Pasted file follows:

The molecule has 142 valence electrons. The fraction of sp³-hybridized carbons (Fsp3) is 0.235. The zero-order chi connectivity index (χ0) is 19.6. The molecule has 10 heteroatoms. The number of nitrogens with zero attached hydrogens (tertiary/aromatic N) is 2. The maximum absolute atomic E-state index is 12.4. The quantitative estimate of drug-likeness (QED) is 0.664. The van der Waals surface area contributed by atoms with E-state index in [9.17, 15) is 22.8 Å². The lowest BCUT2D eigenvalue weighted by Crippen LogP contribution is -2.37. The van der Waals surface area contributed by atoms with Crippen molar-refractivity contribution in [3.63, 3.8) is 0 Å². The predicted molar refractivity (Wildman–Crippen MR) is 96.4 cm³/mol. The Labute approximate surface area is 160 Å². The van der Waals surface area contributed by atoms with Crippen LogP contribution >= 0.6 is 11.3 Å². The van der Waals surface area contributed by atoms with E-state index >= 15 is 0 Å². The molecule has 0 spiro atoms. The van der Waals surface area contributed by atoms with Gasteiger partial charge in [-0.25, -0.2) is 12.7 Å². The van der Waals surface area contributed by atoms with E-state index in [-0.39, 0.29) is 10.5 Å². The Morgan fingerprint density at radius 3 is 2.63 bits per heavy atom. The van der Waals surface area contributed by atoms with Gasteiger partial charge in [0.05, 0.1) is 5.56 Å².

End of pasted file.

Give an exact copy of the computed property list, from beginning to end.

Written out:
The molecule has 142 valence electrons. The fraction of sp³-hybridized carbons (Fsp3) is 0.235. The zero-order chi connectivity index (χ0) is 19.6. The molecule has 10 heteroatoms. The number of nitrogens with zero attached hydrogens (tertiary/aromatic N) is 2. The maximum absolute atomic E-state index is 12.4. The quantitative estimate of drug-likeness (QED) is 0.664. The van der Waals surface area contributed by atoms with E-state index in [9.17, 15) is 22.8 Å². The lowest BCUT2D eigenvalue weighted by Crippen LogP contribution is -2.37. The van der Waals surface area contributed by atoms with Crippen molar-refractivity contribution in [3.63, 3.8) is 0 Å². The predicted molar refractivity (Wildman–Crippen MR) is 96.4 cm³/mol. The Labute approximate surface area is 160 Å². The van der Waals surface area contributed by atoms with Crippen LogP contribution >= 0.6 is 11.3 Å². The van der Waals surface area contributed by atoms with E-state index >= 15 is 0 Å². The molecule has 0 spiro atoms. The van der Waals surface area contributed by atoms with Gasteiger partial charge in [-0.25, -0.2) is 12.7 Å². The van der Waals surface area contributed by atoms with E-state index in [-0.39, 0.29) is 10.5 Å². The Morgan fingerprint density at radius 3 is 2.63 bits per heavy atom. The van der Waals surface area contributed by atoms with Gasteiger partial charge in [0.05, 0.1) is 5.56 Å².